Recent trends and events of the past year indicate that the engine of democracy has run out of steam, argues Eric Posner, a professor at the University of Chicago Law School, and author of The Twilight of International Human Rights Law.
Probably the most striking examples are the advance of authoritarianism in two relatively wealthy and modern-seeming democracies, Turkey and Hungary, he writes for Slate:
Turkish President Recep Tayyip Erdogan has jailed political opponents and harassed the media. Hungarian Prime Minister Viktor Orban says he wants to create an illiberal state modeled on Russia and Turkey.
Russia, which lumbered toward democracy in the 1990s, has become an increasingly authoritarian place. ..China’s authoritarian system is increasingly admired throughout the developing world. The government has managed to maintain order (the country is enviably safe) despite wrenching economic and social change. Since the size of China’s economy surpassed that of the United States earlier this year, it will become increasingly hard to maintain that democracy is necessary to economic development. ..President Raúl Castro has made clear that he plans to maintain Cuba’s authoritarian system while working on economic reform, along the lines of the China model. The cheering from Venezuela and other parts of Latin America expresses the relief felt by leftist authoritarians who see that if the United States can tolerate an undemocratic Cuba, it will have no grounds for criticizing authoritarianism in their countries.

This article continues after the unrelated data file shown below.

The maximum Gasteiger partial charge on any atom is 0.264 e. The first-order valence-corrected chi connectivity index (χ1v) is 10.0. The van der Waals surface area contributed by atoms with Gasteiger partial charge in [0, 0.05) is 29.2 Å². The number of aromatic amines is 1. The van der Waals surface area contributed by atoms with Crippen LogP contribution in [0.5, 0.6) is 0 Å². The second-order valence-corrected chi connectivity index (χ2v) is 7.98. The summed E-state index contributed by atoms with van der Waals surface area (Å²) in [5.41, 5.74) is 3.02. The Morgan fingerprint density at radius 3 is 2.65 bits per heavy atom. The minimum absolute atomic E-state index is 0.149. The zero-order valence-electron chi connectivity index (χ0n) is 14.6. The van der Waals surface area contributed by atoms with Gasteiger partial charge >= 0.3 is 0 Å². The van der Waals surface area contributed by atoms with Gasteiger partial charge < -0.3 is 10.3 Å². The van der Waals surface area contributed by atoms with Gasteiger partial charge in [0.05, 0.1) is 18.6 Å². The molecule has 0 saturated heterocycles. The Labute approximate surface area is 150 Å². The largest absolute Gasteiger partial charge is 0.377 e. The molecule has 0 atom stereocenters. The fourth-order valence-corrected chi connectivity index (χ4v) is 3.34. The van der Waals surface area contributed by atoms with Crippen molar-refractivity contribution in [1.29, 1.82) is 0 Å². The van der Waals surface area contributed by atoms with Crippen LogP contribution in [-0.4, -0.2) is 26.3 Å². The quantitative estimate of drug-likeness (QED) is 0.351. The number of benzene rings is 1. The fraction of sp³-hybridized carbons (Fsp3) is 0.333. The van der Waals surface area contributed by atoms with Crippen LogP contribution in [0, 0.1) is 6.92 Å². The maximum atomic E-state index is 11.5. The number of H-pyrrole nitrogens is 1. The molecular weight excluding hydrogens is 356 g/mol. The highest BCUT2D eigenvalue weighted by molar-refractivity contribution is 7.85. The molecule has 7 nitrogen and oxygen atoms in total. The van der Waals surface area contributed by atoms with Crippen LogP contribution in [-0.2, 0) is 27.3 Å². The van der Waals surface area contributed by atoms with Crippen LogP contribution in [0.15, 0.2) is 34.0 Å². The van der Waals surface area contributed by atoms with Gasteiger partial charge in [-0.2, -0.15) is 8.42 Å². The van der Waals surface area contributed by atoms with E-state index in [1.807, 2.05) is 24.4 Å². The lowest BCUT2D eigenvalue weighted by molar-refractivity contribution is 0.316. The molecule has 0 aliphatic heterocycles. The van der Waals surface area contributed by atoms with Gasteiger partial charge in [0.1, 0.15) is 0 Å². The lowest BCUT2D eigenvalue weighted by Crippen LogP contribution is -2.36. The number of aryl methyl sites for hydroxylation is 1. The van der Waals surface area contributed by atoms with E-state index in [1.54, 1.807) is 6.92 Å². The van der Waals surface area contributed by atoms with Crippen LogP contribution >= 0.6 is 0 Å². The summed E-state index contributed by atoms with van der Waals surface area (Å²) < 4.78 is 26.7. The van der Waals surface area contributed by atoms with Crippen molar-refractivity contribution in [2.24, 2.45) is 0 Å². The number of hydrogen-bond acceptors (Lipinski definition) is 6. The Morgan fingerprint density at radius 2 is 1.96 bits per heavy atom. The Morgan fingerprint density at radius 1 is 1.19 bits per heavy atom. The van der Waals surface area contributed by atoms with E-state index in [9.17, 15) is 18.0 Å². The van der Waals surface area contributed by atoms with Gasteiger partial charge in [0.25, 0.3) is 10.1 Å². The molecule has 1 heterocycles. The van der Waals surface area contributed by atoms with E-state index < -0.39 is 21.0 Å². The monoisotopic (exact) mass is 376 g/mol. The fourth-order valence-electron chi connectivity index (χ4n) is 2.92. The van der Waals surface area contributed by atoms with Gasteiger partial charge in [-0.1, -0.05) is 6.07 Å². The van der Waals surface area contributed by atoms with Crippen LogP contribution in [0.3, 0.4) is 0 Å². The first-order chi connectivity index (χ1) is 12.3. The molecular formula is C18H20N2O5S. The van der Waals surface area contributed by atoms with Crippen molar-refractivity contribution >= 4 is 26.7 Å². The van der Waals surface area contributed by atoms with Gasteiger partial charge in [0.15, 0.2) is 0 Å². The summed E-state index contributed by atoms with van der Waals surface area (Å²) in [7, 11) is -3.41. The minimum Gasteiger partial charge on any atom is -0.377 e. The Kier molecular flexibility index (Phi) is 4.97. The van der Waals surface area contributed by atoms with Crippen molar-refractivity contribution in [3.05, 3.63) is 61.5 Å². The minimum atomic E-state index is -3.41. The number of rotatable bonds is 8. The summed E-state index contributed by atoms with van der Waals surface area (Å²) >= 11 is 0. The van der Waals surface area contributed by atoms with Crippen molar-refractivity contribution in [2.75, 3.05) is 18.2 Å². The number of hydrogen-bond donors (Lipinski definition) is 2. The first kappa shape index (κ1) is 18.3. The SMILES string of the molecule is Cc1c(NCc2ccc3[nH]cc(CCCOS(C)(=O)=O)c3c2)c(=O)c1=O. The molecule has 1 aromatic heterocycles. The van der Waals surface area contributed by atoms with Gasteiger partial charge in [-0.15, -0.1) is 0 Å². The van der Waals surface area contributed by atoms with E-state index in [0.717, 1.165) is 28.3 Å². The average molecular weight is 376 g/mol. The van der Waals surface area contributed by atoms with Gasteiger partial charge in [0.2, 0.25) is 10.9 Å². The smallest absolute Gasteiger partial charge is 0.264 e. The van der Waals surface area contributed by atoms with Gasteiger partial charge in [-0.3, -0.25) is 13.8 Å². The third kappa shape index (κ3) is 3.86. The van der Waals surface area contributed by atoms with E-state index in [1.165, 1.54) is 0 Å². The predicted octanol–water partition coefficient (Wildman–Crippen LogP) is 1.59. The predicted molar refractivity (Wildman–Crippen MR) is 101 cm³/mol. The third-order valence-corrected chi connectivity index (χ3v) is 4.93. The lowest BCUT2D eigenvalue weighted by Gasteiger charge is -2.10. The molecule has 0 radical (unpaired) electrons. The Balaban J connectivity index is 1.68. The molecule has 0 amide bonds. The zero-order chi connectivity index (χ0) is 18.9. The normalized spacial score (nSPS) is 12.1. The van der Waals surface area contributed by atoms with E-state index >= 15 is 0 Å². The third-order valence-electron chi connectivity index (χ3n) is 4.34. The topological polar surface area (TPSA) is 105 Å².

“For quite some time, U.S. foreign policy has been based on the assumption that we should promote democracy,” Posner notes:
The seemingly relentless rise of democracy made this approach seem reasonable, and perhaps it sometimes was. But much of the flowering of democracy took place in Western countries, or countries that inherited Western institutions and norms from Western colonizers. So advances in democracy that we attributed to our own benevolent influence probably reflected deeper-seated historical and cultural factors over which we have no control. It may well be that democracy has reached its limits.